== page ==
The historical town of Nîmes welcomed a new landmark in the summer of 2018: Le Musée de la Romanité. This hard-to-miss museum sits right opposite the two-thousand-year-old arena and hosts an interesting Roman archaeological collection. The museum’s goal is to show how Nîmes’ identity is rooted in its Roman past. My first impression was that they have succeeded in their aim!
On the last day of his holidays, I took oldest with me to Nîmes. As a teenager, he wasn’t too keen on visiting “a bunch of old rocks”. Clearly, my adolescent isn’t into history… But when we arrived in the centre, the edgy, contemporary building popped up from behind the ancient Roman arena and attracted us both. The Museum of Romanity was designed by Elizabeth de Portzamparc and is one of the biggest contemporary architectural projects in France. She wanted the museum to look like a folded glass toga, as a contemporary response to its antique neighbour.
La Musée de la Romanité is as beautiful from the inside as from the outside. We arrived around lunchtime, so our first stop was the rooftop restaurant La Table du 2 (you can read my review here). A good start! After lunch, we went downstairs to the entrance of the museum. A monumental staircase led us into our exploration of Roman history. The interior design is striking: modern but also serene and light, highlighting each and every piece of the collection.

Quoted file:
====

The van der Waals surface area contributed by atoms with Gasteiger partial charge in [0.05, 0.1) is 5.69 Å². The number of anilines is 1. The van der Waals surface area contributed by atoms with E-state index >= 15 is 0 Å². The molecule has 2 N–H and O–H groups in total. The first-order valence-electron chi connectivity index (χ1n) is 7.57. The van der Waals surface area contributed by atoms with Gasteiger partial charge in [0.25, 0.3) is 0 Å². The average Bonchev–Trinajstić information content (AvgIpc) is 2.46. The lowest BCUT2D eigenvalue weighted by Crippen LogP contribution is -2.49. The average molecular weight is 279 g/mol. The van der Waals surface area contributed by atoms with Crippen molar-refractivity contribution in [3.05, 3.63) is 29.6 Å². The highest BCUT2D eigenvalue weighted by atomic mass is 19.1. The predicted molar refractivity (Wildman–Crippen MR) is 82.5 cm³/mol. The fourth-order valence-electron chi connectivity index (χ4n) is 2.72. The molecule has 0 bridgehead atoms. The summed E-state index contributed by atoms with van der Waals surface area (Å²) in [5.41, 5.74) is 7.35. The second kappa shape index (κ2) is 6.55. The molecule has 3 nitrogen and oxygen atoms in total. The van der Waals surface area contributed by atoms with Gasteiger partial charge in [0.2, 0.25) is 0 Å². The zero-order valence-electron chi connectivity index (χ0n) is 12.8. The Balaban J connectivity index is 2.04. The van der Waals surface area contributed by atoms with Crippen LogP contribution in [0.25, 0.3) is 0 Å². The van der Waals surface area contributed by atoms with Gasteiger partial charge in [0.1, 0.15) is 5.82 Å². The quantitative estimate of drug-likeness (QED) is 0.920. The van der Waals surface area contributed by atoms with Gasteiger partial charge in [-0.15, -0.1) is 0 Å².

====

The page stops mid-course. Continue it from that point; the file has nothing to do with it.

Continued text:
And the permanent collection is impressive: no less than 5,000 pieces and 65 multimedia devices help you to understand more than 22 centuries of Roman history. The museum highlights four periods of time: from pre-Roman Gaul, to the Roman period, to the Middle Ages to classical Rome. The museum really wants to bring history alive, especially for children. That’s why they developed a mystery Scola Romana booklet for kids, which is available both in French and English. Alongside that, they also run several temporary exhibitions every year.
The last stop of our visit was the rooftop garden, where you get a stunning 360-degree panoramic view of Nîmes. The perfect opportunity to take great pictures of the amphitheatre. I even spotted the Tour Magne! From above, I admired the dialogue between the two remarkable buildings: the museum and the Arena. Even though La Musée de la Romanité is a big, square building, its architecture is kept light by using almost 7,000 glass tiles that are draped on an undulating stainless steel frame. Even oldest had to admit that he was impressed by this history museum. Although afterwards, he wished he had paid a little more attention, as the new school year started with a project for Latin class: building a scale model of a Roman villa!